Winter Oolong Teas 2020 from Taiwan
There has been growing interest to learn more about Oolong tea and so I wanted to tell you about three lovely winter oolongs from Taiwan we're offering this year. As a tea enthusiast you might wonder what these winter oolongs are all about, their characters and what makes them special?
The winter oolongs we have are all lightly oxidized teas, which means they have delicate floral character. Remember, oolongs are teas whose leaves are oxidized anywhere from 12% to 80%. (Black tea is 100% oxidized, while while green tea has 0% oxidation.) Because of this the spectrum of flavors in oolongs are most diverse compared to other categories of tea.
Although we use the term "winter oolong," it can be a bit misleading. The tea is actually picked and manufactured around October and November. As an aside, teas of this period in India and Sri Lankan are referred to as "autumn flush." One oolong tea expert explained that in Taiwan tea farmers go more by the weather than the season in naming the teas.
For comparative tasting purposes, we steeped the oolong tea in our professional tasting cups. This involved steeping 3 gm of tea for 5 minutes in the cups. The water was at 176F. We resteeped the teas for second time for 5 minutes again. You can steep this tea in a regular tea pot/ tea cup with infuser or gong fu style. Learn more about the best way to prepare oolong tea.
First let us take a look at Alishan Qingxin (pronounced "chin-sin"). The name indicates it is one of the best combinations: Alishan, a mountain in central Taiwan with good elevation for growing fine teas, and Qingxin, a cultivar of tea plant that is often described as the Queen of Oolong teas. The tightly rolled leaves of Alishan Qingxin oolong appear like exquisite green marble with delicate silver veins of tea buds running through them. The dry leaves give off a light floral smell. After the infusion, the wet leaves offer floral and ripe mango notes.
In the cup the pale liquor expressed light but sublime floral notes. The tea coated the palate with a sweet fruitiness of a delicious ripe mango. The sweetness lingered in the aftertaste for remarkably long time. Although light bodied, the texture is smooth and buttery. No hint of astringency. Pure refinement. One really feels cleansed and elevated after finishing a cup of this oolong tea.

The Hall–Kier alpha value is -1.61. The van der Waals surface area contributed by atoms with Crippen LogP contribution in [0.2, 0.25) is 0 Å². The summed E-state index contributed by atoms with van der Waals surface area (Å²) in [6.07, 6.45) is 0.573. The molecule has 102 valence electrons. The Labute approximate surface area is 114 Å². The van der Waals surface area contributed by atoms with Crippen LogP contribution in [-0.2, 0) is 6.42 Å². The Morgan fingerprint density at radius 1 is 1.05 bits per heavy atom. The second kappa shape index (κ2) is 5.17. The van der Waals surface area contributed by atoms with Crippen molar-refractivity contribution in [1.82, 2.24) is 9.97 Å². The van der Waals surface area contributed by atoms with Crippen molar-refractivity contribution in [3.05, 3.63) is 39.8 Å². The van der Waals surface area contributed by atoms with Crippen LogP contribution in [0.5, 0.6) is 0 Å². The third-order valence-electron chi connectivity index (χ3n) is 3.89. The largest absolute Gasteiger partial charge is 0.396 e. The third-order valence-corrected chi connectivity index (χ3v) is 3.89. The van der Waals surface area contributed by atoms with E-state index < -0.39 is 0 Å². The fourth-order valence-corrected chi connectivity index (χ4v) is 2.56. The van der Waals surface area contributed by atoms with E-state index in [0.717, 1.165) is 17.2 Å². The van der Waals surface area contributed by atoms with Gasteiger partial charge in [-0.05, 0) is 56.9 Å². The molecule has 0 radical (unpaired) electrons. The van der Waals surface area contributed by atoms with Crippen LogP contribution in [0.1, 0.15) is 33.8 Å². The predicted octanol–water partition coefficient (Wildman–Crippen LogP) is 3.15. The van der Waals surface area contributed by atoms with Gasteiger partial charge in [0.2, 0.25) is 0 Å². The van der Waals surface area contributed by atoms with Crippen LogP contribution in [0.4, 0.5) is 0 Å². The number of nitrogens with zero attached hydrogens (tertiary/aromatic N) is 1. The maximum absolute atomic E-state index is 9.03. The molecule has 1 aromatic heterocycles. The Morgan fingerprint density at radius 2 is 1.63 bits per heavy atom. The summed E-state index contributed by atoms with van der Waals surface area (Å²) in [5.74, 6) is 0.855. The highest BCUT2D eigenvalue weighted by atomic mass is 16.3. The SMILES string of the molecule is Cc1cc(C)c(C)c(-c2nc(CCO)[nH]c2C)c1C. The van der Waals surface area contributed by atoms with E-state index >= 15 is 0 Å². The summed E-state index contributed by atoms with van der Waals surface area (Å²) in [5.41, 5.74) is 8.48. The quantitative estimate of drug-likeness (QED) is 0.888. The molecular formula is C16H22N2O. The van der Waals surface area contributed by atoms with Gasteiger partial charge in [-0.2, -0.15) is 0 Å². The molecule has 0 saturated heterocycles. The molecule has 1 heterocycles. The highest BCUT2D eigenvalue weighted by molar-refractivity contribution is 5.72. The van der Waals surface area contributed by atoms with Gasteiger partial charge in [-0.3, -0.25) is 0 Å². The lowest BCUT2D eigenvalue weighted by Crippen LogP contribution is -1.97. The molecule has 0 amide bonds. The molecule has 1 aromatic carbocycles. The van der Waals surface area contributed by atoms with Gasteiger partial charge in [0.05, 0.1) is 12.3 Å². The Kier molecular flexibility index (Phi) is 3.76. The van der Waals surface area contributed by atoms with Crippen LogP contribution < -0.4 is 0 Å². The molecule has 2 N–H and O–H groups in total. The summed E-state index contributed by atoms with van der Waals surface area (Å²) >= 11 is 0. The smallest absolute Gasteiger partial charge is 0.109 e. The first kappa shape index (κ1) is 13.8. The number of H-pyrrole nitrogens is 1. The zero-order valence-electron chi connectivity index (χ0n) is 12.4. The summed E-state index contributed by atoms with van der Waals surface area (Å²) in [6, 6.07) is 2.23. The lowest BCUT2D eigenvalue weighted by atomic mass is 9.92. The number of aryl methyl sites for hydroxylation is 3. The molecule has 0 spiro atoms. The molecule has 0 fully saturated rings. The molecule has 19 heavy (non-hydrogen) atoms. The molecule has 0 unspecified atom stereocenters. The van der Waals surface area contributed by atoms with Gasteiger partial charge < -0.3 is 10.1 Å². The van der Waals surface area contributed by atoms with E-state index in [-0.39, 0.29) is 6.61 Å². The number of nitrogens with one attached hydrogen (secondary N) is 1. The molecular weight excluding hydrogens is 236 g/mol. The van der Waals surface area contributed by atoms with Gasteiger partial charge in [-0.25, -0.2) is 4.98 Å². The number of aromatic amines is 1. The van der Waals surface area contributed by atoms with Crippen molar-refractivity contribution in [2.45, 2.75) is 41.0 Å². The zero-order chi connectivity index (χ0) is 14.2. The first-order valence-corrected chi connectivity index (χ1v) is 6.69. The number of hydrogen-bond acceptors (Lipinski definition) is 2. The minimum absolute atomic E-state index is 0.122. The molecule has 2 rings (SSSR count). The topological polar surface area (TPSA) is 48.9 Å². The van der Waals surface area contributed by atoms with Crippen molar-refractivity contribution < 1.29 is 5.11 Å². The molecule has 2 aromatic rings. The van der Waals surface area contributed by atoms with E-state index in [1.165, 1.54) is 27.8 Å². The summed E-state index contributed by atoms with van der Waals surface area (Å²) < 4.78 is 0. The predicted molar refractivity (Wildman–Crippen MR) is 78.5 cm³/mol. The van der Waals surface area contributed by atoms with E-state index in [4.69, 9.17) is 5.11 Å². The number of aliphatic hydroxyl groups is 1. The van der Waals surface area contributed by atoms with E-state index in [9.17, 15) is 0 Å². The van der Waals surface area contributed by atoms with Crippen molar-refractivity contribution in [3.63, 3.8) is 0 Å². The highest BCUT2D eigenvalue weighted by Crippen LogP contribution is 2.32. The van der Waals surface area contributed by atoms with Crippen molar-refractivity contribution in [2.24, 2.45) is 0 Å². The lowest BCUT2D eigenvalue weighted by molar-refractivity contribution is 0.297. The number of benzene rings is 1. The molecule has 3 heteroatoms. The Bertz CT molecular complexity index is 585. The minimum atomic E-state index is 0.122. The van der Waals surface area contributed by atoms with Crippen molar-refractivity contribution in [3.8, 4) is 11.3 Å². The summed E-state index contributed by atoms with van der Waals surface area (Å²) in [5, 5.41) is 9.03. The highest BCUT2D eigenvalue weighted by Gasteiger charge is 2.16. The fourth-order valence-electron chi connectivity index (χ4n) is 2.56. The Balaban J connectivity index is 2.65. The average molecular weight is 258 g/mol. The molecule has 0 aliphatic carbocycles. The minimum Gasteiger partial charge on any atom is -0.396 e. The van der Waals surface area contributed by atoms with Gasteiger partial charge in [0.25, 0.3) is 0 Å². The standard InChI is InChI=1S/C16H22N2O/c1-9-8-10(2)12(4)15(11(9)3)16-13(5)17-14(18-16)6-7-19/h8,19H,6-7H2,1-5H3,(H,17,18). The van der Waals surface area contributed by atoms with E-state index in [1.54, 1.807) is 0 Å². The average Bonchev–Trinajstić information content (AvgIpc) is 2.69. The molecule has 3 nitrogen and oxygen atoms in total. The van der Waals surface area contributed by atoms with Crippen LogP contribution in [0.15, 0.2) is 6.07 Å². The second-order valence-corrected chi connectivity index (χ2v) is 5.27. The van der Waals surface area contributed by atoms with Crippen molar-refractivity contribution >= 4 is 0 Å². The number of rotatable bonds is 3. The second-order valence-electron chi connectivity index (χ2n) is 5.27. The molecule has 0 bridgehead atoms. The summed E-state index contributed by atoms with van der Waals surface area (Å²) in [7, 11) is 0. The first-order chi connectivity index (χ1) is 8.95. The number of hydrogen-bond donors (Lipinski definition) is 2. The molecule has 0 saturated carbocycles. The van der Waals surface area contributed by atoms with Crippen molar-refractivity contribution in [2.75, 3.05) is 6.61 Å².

Let us now explore Alishan Jinxuan (pronounced "ching-shawan"), also popularly referred to as "milk oolong." Jinxuan is the 12th cultivar developed by the Taiwan Tea Research and Extension Centre in 1980. (If you want to be a certified tea snob, you can call this tea "TTES #12.")
The leaves of this Alishian Jinxuan oolong tea are rolled up like the Qingxin, however, the shade of green is a bit lighter with shimmering silver highlights indicating a quality plucking. Surprisingly, the dry leaves have a stronger floral nose than the Qingxin. Take that Queen of Oolongs! The aroma of the wet leaf is quite similar to Qingxin oolong, just a few notches lower on the mango notes. The Alishan Jinxuan oolong tea tastes fruity (a blend of lychee and mango). You can also taste some of the "milk-like" notes often described as a buttery sweetness. Really enjoyable! Compared to Qingxin it feels a tad mellow. While the second steep of Qingxin felt more robust than the first, the Jinxuan taste profile does not scale up perceptibly.
But the Jinxuan is easy to fall in love with. Because the flavors are enjoyable in a very straight forward way. Not to say that it does not have layers of complexity. It certainly is more affordable!
Now onto Baozhong Wenshan oolong tea which is quite different than the above two teas. Firstly, this oolong is from Wenshan located in the northern part of the island. Also, the leaves are in a strip style as opposed to rolled up nuggets. The leaves express a pleasant floral and earthy presence.
In the cup, the body of Baozhong Wenshan oolong tea is the lightest. But don't let that fool you! The fragrance and taste notes are clear and sharp. Floral notes abound. A little bit earthy and perhaps even a touch herbaceous. There is a light tannic touch in Baozhong oolong which brings alive the cup, compared to the other two teas. As I think about it, this tea could be easily paired with a light cheese or a berry dessert.
One of the questions one may have is how do these winter oolong teas compare to the spring oolongs? Well, once upon a time the seasonal variation between the spring and winter oolongs may have been quite distinct. Compared to the winter oolongs, the spring oolongs were believed to be more fragrant but less sweet. However, in recent years the differences, perhaps due to climate change, are getting lesser. And we see that in these winter teas.
All three of these artisan hand-plucked oolong teas will delight your palate. They are each unique and glorious. Give them a try.